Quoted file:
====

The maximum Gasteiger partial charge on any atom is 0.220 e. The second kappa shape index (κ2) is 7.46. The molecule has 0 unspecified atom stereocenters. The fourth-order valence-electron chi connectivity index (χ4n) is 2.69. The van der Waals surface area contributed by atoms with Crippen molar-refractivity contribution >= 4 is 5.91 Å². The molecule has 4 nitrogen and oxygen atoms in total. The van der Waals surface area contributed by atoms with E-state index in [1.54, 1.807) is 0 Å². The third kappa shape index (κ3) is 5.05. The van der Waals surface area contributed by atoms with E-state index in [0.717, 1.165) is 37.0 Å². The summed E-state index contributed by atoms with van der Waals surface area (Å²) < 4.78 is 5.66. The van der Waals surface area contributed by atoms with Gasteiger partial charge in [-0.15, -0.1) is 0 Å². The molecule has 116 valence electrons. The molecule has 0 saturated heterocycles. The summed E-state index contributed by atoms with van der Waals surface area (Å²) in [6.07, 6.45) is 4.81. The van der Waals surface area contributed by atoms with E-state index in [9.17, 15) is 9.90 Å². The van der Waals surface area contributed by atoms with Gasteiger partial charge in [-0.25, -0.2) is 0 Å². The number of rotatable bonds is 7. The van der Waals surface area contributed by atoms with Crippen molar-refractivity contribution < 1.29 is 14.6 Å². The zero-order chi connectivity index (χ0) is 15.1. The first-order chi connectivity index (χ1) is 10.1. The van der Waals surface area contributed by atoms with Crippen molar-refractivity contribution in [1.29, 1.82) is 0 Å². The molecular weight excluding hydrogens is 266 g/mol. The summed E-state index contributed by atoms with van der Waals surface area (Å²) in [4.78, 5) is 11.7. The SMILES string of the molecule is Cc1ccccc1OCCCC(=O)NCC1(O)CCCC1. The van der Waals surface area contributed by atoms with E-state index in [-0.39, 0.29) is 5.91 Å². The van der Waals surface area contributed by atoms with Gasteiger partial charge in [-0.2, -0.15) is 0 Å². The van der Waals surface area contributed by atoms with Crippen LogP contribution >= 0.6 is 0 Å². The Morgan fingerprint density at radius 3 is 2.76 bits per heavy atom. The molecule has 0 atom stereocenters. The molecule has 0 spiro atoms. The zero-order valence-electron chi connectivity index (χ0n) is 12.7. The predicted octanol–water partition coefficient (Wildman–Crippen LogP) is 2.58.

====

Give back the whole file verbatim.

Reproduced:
The maximum Gasteiger partial charge on any atom is 0.220 e. The second kappa shape index (κ2) is 7.46. The molecule has 0 unspecified atom stereocenters. The fourth-order valence-electron chi connectivity index (χ4n) is 2.69. The van der Waals surface area contributed by atoms with Crippen molar-refractivity contribution >= 4 is 5.91 Å². The molecule has 4 nitrogen and oxygen atoms in total. The van der Waals surface area contributed by atoms with E-state index in [1.54, 1.807) is 0 Å². The third kappa shape index (κ3) is 5.05. The van der Waals surface area contributed by atoms with E-state index in [0.717, 1.165) is 37.0 Å². The summed E-state index contributed by atoms with van der Waals surface area (Å²) < 4.78 is 5.66. The van der Waals surface area contributed by atoms with Gasteiger partial charge in [-0.15, -0.1) is 0 Å². The molecule has 116 valence electrons. The molecule has 0 saturated heterocycles. The summed E-state index contributed by atoms with van der Waals surface area (Å²) in [6.07, 6.45) is 4.81. The van der Waals surface area contributed by atoms with E-state index in [9.17, 15) is 9.90 Å². The van der Waals surface area contributed by atoms with Gasteiger partial charge in [-0.25, -0.2) is 0 Å². The number of rotatable bonds is 7. The van der Waals surface area contributed by atoms with Crippen molar-refractivity contribution < 1.29 is 14.6 Å². The zero-order chi connectivity index (χ0) is 15.1. The first-order chi connectivity index (χ1) is 10.1. The van der Waals surface area contributed by atoms with Crippen molar-refractivity contribution in [1.29, 1.82) is 0 Å². The molecular weight excluding hydrogens is 266 g/mol. The summed E-state index contributed by atoms with van der Waals surface area (Å²) in [4.78, 5) is 11.7. The SMILES string of the molecule is Cc1ccccc1OCCCC(=O)NCC1(O)CCCC1. The van der Waals surface area contributed by atoms with E-state index in [-0.39, 0.29) is 5.91 Å². The van der Waals surface area contributed by atoms with Gasteiger partial charge in [-0.2, -0.15) is 0 Å². The van der Waals surface area contributed by atoms with Crippen LogP contribution >= 0.6 is 0 Å². The Morgan fingerprint density at radius 3 is 2.76 bits per heavy atom. The molecule has 0 atom stereocenters. The molecule has 0 spiro atoms. The zero-order valence-electron chi connectivity index (χ0n) is 12.7. The predicted octanol–water partition coefficient (Wildman–Crippen LogP) is 2.58.